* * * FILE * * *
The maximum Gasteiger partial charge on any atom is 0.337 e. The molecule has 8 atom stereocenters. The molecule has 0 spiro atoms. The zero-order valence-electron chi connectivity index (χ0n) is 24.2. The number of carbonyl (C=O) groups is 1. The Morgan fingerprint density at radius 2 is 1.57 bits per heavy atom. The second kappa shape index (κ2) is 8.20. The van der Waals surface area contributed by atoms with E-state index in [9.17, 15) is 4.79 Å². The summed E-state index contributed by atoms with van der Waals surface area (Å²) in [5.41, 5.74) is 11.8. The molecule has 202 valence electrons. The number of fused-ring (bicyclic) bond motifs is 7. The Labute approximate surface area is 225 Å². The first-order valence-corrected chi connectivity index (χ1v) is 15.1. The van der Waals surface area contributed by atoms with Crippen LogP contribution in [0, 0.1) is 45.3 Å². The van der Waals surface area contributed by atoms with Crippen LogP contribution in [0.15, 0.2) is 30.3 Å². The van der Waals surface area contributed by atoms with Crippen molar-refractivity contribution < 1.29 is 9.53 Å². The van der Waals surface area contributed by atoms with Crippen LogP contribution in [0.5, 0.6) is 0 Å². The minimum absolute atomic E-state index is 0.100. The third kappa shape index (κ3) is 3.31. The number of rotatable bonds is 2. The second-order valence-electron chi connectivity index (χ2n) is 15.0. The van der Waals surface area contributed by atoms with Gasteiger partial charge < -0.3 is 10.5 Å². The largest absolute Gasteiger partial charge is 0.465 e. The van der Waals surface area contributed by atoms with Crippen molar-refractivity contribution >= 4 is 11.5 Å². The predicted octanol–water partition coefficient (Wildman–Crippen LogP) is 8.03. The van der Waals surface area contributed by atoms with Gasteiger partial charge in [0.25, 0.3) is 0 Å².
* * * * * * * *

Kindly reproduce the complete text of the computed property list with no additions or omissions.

The maximum Gasteiger partial charge on any atom is 0.337 e. The molecule has 8 atom stereocenters. The molecule has 0 spiro atoms. The zero-order valence-electron chi connectivity index (χ0n) is 24.2. The number of carbonyl (C=O) groups is 1. The Morgan fingerprint density at radius 2 is 1.57 bits per heavy atom. The second kappa shape index (κ2) is 8.20. The van der Waals surface area contributed by atoms with E-state index in [9.17, 15) is 4.79 Å². The summed E-state index contributed by atoms with van der Waals surface area (Å²) in [5.41, 5.74) is 11.8. The molecule has 202 valence electrons. The number of fused-ring (bicyclic) bond motifs is 7. The Labute approximate surface area is 225 Å². The first-order valence-corrected chi connectivity index (χ1v) is 15.1. The van der Waals surface area contributed by atoms with Crippen LogP contribution in [0, 0.1) is 45.3 Å². The van der Waals surface area contributed by atoms with Crippen LogP contribution in [0.15, 0.2) is 30.3 Å². The van der Waals surface area contributed by atoms with Crippen molar-refractivity contribution < 1.29 is 9.53 Å². The van der Waals surface area contributed by atoms with Crippen LogP contribution in [0.5, 0.6) is 0 Å². The minimum absolute atomic E-state index is 0.100. The third kappa shape index (κ3) is 3.31. The number of rotatable bonds is 2. The second-order valence-electron chi connectivity index (χ2n) is 15.0. The van der Waals surface area contributed by atoms with Gasteiger partial charge < -0.3 is 10.5 Å². The largest absolute Gasteiger partial charge is 0.465 e. The van der Waals surface area contributed by atoms with Crippen molar-refractivity contribution >= 4 is 11.5 Å². The predicted octanol–water partition coefficient (Wildman–Crippen LogP) is 8.03. The van der Waals surface area contributed by atoms with Gasteiger partial charge in [0.25, 0.3) is 0 Å².